This co-creation is an ongoing process. She estimates that they’re around 90% finished, but it’s still a work in progress. Her approach is that every colleague should have a unique experience at foodora, and this takes time to build.

We particularly love Olivia’s goal behind everything the team does:

“When you look back at your time at foodora, it should be the place where you have grown and learned the most.”

In such a big organization, we were also curious to know who Olivia worked with to build the L&D strategy.

She told us she worked closely with the rest of the People & Culture team, such as the P&C  director and their People Partners Team.

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Lesson 3: Test before scaling

Our next big question for Olivia was simple: What’s next once you finish the strategy?

The plan is to implement it in different kinds of ways. For instance, she predicts that managers will need support understanding where new resources are and getting employees up to speed with the process.

But one of the biggest priorities is to align it with Delivery Hero (which owns foodora).

Another key goal is to work on over-communicating the strategy across the organization so every colleague understands they have to own their development. She also highlights the need to over-communicate to raise employee awareness about the corporate LMS (Sana) and how they can use it.

According to Olivia, the overall success of the strategy boils down to one essential concept: change management.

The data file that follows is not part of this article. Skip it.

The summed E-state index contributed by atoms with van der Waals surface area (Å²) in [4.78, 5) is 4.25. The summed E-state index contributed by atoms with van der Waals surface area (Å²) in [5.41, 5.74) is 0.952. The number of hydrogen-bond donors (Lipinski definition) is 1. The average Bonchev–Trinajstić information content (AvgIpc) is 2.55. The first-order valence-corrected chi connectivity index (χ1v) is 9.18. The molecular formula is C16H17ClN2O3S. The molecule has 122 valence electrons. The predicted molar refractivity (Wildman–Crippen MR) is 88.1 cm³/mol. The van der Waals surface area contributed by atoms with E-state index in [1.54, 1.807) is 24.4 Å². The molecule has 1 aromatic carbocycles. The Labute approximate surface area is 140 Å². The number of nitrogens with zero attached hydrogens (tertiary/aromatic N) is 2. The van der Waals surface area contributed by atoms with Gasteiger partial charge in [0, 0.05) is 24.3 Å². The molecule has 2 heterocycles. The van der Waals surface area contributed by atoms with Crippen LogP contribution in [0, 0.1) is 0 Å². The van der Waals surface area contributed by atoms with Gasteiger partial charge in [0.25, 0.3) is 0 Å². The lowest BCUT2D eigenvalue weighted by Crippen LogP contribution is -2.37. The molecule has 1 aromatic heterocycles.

For this reason, she’s an advocate for testing initiatives before scaling them company-wide.

One of the biggest lessons Olivia’s learned is to roll out initiatives slower, starting with one department before scaling.

Empowering employees to own their development

One of the many great lessons we took away from this chat with Olivia was foodora’s philosophy around employee development and accountability.

Before we dive into each lesson, we wanted to lead with a quote from Olivia:

“You have to own your development, it’s not like you are just going to receive a new role. You have to own it.”

We love this take on accountability. We also loved her reminder that development isn’t always vertical.

“Taking the next step isn’t taking on a new role every six months, it’s growing within your role. It’s adding things, learning things about your job, yourself, and so on.”

This mindset plays a huge role in foodora’s L&D strategy.

Lesson 1: Fostering a "Build Together" Mentality

A recurring theme throughout our chat with Olivia was the idea of employees taking ownership of their development and creating an accountability mindset.

We were intrigued to hear more about how she plans to change these mindsets.

While she is still defining this piece of the strategy, Olivia and her team have already identified some tactics they would like to implement. One of which is identifying Learning Champions throughout the company.